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The realities of dealing with COVID-19 and flu at the same time

(KIRO 7)

We’re all looking forward to turning the corner and getting back to normal after conquering this pandemic. But we’ll be attempting to get back to normal as flu season dawns, and dealing with both at the same time will lead to difficulties. Mercer Island MD Dr. Gordon Cohen joined Seattle’s Morning News to discuss this new normal.

“We could potentially end up with two epidemics occurring at exactly the same time, both the flu and COVID-19. It’s going to be very difficult to distinguish between the two at any given time, in any given person. In many ways, the only way you’re going to be able to discriminate between the two is based on testing,” he said.

What will this look like?

“They could both happen and have the problem with people being co-infected and getting very, very sick. Or it could be that we actually see a reduction in the number of people who get the flu this year because of all the hygiene practices that we’ve taken and put into place in order to reduce the likelihood of getting infected with coronavirus,” he said.

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Many of same preventative practices will help keep both at bay, and may help cut into the amount of people who get the flu.

“Wearing a mask will definitely help to reduce the number of people who get the flu because coronavirus and the flu virus are transmitted the same way, by either contact or the droplet method. Good hand hygiene, not shaking hands, doing elbow bumps, sneezing or coughing into your elbow — those things will also help to reduce the incidence of getting the flu.”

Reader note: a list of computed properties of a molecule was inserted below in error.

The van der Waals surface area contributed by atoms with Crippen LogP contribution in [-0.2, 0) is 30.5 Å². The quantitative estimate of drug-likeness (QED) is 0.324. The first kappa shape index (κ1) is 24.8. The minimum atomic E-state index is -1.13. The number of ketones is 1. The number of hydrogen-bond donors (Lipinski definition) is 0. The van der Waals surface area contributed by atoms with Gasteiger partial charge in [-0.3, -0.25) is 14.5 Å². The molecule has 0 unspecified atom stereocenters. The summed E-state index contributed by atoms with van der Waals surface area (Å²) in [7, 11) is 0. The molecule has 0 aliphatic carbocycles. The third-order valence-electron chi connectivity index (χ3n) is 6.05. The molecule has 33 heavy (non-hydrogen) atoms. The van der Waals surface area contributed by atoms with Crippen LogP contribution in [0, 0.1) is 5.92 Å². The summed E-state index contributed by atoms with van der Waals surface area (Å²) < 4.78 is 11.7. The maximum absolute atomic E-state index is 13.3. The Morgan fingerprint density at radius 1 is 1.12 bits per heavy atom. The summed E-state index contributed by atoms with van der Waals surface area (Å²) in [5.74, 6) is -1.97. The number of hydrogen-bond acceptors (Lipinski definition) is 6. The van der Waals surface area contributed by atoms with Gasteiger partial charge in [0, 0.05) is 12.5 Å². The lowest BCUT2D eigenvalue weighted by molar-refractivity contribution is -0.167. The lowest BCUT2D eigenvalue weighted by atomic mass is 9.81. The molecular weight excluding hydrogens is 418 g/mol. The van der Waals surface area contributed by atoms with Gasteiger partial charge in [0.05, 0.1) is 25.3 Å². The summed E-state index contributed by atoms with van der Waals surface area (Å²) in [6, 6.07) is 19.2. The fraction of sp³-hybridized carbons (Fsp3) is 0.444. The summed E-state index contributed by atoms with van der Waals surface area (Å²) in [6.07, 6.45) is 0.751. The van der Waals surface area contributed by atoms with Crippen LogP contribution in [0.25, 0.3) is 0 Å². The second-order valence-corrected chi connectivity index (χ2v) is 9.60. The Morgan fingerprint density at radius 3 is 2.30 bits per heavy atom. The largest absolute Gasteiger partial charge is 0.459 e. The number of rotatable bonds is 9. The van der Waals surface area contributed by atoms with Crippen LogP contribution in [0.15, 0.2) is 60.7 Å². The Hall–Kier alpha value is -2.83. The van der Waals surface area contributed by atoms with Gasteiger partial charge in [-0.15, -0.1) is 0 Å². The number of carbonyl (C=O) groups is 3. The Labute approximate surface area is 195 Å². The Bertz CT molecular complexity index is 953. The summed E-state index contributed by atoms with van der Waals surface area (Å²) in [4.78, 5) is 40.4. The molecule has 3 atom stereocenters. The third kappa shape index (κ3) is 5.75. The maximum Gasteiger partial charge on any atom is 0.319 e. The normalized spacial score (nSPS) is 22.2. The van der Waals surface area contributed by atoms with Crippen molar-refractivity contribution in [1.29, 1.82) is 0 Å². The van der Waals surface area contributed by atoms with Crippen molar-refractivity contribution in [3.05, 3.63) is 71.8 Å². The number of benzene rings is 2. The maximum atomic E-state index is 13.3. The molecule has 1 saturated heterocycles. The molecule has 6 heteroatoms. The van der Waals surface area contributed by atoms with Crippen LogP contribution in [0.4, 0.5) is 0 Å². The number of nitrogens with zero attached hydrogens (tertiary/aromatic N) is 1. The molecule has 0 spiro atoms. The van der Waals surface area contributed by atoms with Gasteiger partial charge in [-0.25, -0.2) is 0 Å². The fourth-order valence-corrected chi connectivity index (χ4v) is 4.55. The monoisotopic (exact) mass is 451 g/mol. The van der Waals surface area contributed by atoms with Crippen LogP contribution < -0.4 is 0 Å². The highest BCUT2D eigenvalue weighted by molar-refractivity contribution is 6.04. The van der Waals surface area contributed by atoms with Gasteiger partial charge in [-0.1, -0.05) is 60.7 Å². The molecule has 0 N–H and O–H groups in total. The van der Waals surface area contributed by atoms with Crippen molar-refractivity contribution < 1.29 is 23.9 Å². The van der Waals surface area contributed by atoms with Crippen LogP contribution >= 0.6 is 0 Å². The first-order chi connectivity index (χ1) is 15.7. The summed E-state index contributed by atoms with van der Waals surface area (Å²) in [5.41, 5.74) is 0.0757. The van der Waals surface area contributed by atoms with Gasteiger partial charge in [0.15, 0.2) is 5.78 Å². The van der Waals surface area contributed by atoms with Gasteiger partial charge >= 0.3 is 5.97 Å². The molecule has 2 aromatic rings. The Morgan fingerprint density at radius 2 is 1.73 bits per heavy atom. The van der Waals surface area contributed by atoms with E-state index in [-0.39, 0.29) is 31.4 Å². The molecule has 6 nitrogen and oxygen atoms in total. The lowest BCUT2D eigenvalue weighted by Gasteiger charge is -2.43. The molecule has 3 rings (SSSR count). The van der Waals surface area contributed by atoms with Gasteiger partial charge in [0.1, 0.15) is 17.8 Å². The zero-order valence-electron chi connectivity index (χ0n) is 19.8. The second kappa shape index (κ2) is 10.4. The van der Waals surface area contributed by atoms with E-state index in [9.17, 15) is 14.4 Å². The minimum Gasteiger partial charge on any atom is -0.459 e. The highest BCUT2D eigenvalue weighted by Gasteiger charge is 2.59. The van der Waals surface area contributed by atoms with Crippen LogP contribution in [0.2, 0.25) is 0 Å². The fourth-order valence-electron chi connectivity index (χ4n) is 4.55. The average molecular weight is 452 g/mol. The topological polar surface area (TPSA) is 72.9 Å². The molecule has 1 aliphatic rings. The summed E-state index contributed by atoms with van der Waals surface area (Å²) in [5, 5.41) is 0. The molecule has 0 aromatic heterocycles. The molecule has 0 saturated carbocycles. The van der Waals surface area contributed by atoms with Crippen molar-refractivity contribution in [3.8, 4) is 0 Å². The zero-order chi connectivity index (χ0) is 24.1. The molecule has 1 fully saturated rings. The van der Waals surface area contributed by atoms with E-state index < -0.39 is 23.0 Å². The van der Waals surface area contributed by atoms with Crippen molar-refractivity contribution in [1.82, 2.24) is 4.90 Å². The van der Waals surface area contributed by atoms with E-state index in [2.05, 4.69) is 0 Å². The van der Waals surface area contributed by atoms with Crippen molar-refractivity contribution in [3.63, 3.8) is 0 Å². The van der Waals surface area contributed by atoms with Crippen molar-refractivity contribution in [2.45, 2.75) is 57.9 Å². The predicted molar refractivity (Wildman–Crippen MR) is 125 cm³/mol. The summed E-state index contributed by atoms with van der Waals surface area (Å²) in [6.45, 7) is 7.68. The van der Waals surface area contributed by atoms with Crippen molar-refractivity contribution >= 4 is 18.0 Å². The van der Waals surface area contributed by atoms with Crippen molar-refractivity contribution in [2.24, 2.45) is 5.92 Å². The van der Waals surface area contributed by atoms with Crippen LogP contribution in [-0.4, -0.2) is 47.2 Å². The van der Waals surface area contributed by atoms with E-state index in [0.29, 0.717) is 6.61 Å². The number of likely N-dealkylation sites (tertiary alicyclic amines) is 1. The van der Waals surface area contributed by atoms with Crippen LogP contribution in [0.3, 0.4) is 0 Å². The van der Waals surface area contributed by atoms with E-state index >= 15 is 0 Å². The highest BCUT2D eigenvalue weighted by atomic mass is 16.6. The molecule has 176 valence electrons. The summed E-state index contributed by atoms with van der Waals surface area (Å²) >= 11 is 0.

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“So one of the possible scenarios is that we actually see less people who get the flu this year, and that the overall mortality from people who get the flu and the number of people who die from coronavirus — it could be that the combination of the two is reduced because we actually have less flu infections and less flu deaths.”

How long will masks be necessary?

Even after we finally get the coronavirus vaccine, does he think people who have gotten into the habit of wearing masks regularly should simply continue to do so?

“I would prefer that we don’t have to; it may be that we need to do that, but I’m hopeful that that’s not the case. But one of the things that’s going to be important is that people actually get the vaccine. Only about 40% of people get the flu vaccine every year. If we only have 40% of people also getting the coronavirus vaccine, we’re going to still have a problem. And in that case, everybody is going to need to be wearing a mask,” he said.

“I think there are certain groups of people that it should have always probably been the case. People who are food servers or food handlers … Those people should probably always be wearing masks. I think for us as health care workers, we probably should be wearing masks all the time because we’re dealing with vulnerable people. And I think probably during the flu season — though I don’t know if this has ever really been discussed — should teachers be wearing masks when they’re around young school children? Because school children are vulnerable to the flu.”

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